The NFT space also brings new ways for producers to raise finance for their projects. US film financier Forest Road Company recently closed a US$20m fund with the aim of helping independent producers monetise content, turning new and existing intellectual property into NFTs and allowing them to source meaningful capital through a new revenue stream.
“The $20m fund makes pre-production investments in exchange for the right to sell associated collectables using NFTs – the producers will be able to participate in the NFT royalty stream once Forest Road recoups its pre-production investment.
Alongside attracting investors willing to provide pre-production finance, selling digital collectibles (artwork, clips of a film’s score) could allow the producers themselves to raise money for new productions from fans, in a similar way to crowdfunding.” source
Creative Industries that could benefit from NFTs
Some industries and sectors are ideal candidates to explore NFTs. For smaller enterprises, NFTs could offer a range of opportunities to secure digital assets and create new products for this burgeoning marketplace. However, as we have seen with cryptocurrencies, care must be taken when any investment is made.
Creative Industry Examples of NFTs
Art: Beeple’s “Everydays: The First 5000 Days”
Beeple’s purely NFT digital artwork was the first NFT to be sold at a major auction house. Christie’s auctioned off this asset for a staggering $69 million!
TV & Film: William Shatner’s memorabilia
The star trek actor William Shatner has been a blockchain advocate for some time. He released a collection of NFTs of personal memorabilia from his 60-year career selling 125,000 units in 9 minutes1
Music: Grimes WarNymph
Singer-songwriter Grimes made $5.8 million selling a collection of 10 NFTs. The highest-selling asset was a one-a-kind video called “Death of the Old” that sold for $389,000.
Product: Glenfiddich whisky
Distillers William Grant and Son recently sold 15 bottles of 46-year-old Glenfiddich whisky for $18,000 a piece, and each one was accompanied by its own NFT artistic impression of the bottle. The NFT allows the owner to show off their purchase and acts as a counterfeit-proof certificate of ownership.
Words: Jack Dorsey’s first Tweet
One of the most famous NFTs is a tweet from Twitter CEO Jack Dorsey. He sold his very first Tweet, from way back on Twitter’s launch day in March 2006, for nearly $3 million!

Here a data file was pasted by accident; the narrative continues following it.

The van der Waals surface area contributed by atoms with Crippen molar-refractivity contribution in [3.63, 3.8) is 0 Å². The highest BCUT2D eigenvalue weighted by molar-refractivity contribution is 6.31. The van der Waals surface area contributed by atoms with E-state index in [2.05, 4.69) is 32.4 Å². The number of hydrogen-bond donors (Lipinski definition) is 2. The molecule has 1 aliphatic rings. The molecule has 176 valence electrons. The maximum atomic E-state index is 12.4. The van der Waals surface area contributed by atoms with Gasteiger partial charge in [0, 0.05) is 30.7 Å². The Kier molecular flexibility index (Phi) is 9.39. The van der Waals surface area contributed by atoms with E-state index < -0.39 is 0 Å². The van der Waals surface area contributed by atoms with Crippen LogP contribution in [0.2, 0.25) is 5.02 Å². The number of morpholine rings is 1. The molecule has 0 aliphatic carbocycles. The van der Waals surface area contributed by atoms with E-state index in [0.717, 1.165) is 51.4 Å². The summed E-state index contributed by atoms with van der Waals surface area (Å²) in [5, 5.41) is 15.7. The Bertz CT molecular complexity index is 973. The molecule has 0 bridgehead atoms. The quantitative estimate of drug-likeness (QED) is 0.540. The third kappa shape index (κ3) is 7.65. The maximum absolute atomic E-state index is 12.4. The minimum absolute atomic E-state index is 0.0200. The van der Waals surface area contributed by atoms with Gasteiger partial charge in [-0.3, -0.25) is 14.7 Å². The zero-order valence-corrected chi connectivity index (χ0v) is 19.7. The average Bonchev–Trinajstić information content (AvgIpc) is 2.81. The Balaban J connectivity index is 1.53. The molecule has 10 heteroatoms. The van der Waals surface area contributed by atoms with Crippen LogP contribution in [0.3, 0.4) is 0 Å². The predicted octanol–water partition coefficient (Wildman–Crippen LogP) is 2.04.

Sports: NBA shots sports collectables
Top Shot is an NFT marketplace for buying, selling, and trading videos of NBA moments – their slogan is “Own the NBA’s Best Plays.” LeBron James dunking against the Houston Rockets is currently their highest-earning asset, selling for $387,000.
Just because you can buy NFTs, should you?
“NFTs are risky because their future is uncertain, and we don’t yet have a lot of history to judge their performance,” says Arry Yu, chair of the Washington Technology Industry Association Cascadia Blockchain Council and managing director of Yellow Umbrella Ventures. “Since NFTs are so new, it may be worth investing small amounts to try it out for now.” source
Like any transaction of this kind, whether you want to invest in NFTs is a largely personal decision. If you have money or crypto to spare, it may be worth considering, especially if a particular NFT holds meaning for you. Bear in mind an NFT is based on what someone else is willing to pay for it – so the demand will drive the price. When it comes to re-sale there is no guarantee you will be able to sell it for what you bought it for, let alone make a profit on the investment. As with any investment, do your research, understand the risks and practice caution. Contact us at WWCreative for advice.
Our third article in this NFT series goes through the process of how to make and market an NFT.
Image credit:Photo by Markus Winkler on Unsplash